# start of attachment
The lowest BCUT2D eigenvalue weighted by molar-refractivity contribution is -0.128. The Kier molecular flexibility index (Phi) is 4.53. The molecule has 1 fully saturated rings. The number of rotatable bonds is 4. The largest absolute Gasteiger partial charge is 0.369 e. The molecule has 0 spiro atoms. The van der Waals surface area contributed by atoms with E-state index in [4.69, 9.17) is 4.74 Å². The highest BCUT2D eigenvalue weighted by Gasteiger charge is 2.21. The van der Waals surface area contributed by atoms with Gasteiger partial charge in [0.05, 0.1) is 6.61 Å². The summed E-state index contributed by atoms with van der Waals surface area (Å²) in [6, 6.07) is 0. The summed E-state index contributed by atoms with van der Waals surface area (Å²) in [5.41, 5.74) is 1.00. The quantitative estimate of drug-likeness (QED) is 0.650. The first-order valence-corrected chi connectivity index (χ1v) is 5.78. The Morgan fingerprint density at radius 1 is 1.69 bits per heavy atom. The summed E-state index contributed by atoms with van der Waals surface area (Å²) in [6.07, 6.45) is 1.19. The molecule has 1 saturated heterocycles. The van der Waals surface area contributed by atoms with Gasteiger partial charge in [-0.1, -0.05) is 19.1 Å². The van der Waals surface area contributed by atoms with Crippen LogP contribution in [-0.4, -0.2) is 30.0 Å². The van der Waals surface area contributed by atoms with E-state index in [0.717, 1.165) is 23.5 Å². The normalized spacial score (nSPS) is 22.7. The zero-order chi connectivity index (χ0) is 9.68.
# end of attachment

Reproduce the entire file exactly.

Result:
The lowest BCUT2D eigenvalue weighted by molar-refractivity contribution is -0.128. The Kier molecular flexibility index (Phi) is 4.53. The molecule has 1 fully saturated rings. The number of rotatable bonds is 4. The largest absolute Gasteiger partial charge is 0.369 e. The molecule has 0 spiro atoms. The van der Waals surface area contributed by atoms with E-state index in [4.69, 9.17) is 4.74 Å². The highest BCUT2D eigenvalue weighted by Gasteiger charge is 2.21. The van der Waals surface area contributed by atoms with Gasteiger partial charge in [0.05, 0.1) is 6.61 Å². The summed E-state index contributed by atoms with van der Waals surface area (Å²) in [6, 6.07) is 0. The summed E-state index contributed by atoms with van der Waals surface area (Å²) in [5.41, 5.74) is 1.00. The quantitative estimate of drug-likeness (QED) is 0.650. The first-order valence-corrected chi connectivity index (χ1v) is 5.78. The Morgan fingerprint density at radius 1 is 1.69 bits per heavy atom. The summed E-state index contributed by atoms with van der Waals surface area (Å²) in [6.07, 6.45) is 1.19. The molecule has 1 saturated heterocycles. The van der Waals surface area contributed by atoms with Gasteiger partial charge in [-0.1, -0.05) is 19.1 Å². The van der Waals surface area contributed by atoms with Crippen LogP contribution in [-0.4, -0.2) is 30.0 Å². The van der Waals surface area contributed by atoms with E-state index in [0.717, 1.165) is 23.5 Å². The normalized spacial score (nSPS) is 22.7. The zero-order chi connectivity index (χ0) is 9.68.